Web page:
Balancing finances, quality care key to PE investment success, administrator says

For Melissa Hermanson, RN, private equity investors and ASCs must share a mission and values to have a mutually beneficial relationship. 

Ms. Hermanson is the administrator of Ambulatory Care Center in Vineland, N.J., where she has served for nearly 11 years. She spoke with Becker's ASC Review on how she predicts private equity investment will affect the ASC industry.

Note: This interview was edited lightly for clarity and brevity. 

Question: How do you predict private equity investment will affect the ASC industry?

Melissa Hermanson: I predict that over the next decade the ASC industry will continue to see private equity investment and consolidation, especially within mega groups.

Over the last decade, we've seen an explosion of private equity investors in ASCs with mixed results. Healthcare, especially the ASC model, is enticing for short-term investors whose primary motivation is profit. Private equity is attractive to facility owners, too, as they generally offer more than other potential partners. From a purely economic business standpoint, it seems like a win-win; however, there are many other considerations that need to be taken into account in healthcare — primarily, that patient safety and high-quality care should be at the forefront of every decision.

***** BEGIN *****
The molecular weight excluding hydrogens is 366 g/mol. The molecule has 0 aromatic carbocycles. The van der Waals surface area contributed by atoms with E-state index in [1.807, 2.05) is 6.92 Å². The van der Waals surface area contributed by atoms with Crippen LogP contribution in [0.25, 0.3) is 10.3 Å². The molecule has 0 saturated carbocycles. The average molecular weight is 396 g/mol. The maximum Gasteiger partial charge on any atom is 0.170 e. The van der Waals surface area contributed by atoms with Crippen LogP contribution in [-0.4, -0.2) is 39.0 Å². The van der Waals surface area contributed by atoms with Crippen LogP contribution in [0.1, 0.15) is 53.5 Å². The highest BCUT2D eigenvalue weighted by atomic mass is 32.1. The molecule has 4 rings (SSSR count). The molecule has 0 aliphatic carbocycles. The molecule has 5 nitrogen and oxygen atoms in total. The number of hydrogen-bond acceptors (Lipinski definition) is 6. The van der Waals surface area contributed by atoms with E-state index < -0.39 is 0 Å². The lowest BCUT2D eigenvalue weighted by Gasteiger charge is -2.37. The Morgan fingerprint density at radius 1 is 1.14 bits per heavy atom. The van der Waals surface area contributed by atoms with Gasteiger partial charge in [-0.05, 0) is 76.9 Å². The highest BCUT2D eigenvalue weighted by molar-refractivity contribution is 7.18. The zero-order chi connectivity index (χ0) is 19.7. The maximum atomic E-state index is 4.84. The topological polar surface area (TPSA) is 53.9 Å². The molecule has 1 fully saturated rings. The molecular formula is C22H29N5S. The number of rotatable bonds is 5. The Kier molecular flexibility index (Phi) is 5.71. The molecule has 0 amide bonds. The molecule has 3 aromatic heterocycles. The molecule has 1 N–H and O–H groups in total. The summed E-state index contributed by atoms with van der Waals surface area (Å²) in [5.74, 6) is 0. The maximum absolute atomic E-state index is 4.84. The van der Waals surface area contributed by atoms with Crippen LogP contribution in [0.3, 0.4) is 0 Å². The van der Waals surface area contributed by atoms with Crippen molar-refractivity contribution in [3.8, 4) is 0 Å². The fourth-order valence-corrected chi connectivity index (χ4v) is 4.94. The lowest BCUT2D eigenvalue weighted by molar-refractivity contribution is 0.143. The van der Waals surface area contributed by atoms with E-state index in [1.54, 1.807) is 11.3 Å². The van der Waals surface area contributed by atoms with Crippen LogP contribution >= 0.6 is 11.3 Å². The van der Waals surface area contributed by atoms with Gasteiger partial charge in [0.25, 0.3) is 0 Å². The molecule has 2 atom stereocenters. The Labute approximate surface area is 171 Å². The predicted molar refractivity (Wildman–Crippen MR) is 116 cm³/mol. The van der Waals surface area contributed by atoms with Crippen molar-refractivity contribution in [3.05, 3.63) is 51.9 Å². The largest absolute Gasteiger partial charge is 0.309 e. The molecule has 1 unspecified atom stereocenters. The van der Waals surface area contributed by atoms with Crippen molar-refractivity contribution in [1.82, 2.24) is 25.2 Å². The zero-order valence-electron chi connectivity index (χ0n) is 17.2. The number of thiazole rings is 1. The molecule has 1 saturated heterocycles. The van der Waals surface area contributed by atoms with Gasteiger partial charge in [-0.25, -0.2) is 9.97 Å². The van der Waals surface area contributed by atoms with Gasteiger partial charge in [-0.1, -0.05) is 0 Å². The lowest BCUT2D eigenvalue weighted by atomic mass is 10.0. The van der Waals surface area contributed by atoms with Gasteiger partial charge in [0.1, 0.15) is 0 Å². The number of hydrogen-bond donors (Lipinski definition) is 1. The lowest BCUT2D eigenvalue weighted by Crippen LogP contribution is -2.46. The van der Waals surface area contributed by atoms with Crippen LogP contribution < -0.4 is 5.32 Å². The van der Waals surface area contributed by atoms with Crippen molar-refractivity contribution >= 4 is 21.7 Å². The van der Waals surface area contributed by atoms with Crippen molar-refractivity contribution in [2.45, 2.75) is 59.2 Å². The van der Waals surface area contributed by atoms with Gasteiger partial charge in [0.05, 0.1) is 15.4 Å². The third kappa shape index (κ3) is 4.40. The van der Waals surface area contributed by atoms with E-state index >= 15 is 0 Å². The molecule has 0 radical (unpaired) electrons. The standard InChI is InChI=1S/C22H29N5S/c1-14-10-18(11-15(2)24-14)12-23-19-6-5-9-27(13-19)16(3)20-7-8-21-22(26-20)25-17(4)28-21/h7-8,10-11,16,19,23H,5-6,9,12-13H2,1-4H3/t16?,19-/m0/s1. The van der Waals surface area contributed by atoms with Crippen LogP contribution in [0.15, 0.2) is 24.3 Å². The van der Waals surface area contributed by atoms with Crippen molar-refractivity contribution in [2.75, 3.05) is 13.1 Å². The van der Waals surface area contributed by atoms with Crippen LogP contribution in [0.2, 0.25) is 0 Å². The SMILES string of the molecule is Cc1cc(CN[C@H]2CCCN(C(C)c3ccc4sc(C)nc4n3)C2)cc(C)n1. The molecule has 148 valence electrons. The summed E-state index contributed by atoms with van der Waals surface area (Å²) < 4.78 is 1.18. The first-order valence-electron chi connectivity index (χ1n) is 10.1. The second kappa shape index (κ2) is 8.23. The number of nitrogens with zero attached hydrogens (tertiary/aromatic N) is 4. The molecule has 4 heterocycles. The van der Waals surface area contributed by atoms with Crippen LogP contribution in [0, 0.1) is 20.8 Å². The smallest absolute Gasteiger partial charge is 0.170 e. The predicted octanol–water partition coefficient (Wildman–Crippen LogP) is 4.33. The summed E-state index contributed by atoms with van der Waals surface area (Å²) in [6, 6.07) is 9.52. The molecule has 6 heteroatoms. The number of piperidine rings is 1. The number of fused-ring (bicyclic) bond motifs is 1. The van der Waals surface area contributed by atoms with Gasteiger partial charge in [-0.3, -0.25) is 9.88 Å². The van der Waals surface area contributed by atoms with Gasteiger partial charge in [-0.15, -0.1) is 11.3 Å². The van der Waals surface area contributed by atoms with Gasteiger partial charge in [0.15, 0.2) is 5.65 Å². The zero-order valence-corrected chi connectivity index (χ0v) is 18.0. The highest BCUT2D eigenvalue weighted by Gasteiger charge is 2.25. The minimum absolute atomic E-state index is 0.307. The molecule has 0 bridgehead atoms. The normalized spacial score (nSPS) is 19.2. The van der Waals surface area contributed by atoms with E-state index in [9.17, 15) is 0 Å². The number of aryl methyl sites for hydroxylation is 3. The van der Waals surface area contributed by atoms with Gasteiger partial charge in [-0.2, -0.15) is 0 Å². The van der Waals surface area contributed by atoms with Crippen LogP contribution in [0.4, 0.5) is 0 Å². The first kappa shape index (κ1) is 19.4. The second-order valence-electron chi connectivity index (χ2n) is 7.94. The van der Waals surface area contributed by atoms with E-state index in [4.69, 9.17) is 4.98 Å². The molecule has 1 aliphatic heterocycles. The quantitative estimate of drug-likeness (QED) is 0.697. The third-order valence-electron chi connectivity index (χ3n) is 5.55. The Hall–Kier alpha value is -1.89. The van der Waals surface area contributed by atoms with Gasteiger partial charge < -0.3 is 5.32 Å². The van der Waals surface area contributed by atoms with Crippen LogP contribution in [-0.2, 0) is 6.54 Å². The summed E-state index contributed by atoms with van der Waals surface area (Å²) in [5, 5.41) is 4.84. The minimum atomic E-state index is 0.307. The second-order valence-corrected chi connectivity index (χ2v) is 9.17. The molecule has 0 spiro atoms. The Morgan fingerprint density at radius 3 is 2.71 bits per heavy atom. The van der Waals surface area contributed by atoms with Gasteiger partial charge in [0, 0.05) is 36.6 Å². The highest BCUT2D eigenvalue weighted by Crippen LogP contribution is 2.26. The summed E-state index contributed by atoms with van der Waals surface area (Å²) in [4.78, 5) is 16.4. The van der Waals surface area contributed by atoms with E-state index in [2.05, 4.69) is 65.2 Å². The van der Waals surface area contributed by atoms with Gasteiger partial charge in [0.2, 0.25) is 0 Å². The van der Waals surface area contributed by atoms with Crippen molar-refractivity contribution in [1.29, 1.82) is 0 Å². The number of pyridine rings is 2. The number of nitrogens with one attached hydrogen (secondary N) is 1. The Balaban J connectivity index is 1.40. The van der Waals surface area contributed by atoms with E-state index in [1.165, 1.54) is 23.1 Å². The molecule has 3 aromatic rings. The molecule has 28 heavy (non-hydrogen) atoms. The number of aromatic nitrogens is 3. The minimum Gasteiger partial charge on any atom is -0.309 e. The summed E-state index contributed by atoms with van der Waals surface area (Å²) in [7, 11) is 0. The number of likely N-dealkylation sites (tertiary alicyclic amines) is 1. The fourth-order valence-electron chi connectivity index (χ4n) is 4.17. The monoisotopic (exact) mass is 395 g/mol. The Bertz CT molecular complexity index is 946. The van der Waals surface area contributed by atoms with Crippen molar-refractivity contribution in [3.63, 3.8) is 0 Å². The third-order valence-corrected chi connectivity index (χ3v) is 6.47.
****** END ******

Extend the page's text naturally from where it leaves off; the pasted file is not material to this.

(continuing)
Finding the right partner who shares the mission and values of the center and the expertise to manage the complex environment can lead to a mutually beneficial relationship. This is especially advantageous for partners looking to retire or who want better returns without all of the administrative headaches. ASCs wanting to make large capital investments also find the financial support appealing. 

Unfortunately, all of us have heard the stories of deals that have left ASCs reeling. What happens when a center is hitting the same mark consistently and owners want more profit? They cut expenses. This usually begins with the staff and continues through supplies and services. While the partners experience moderate increases, staff, surgeon and patient satisfaction decrease, quality of care suffers, and ultimately, patient safety is put at risk. Additionally, some find that clinical decisions are made based on metrics without consulting the medical staff.

It would be shortsighted of us not to remember the experiences of long-standing facilities and private investment. Again, some good and some bad, but worth our consideration.

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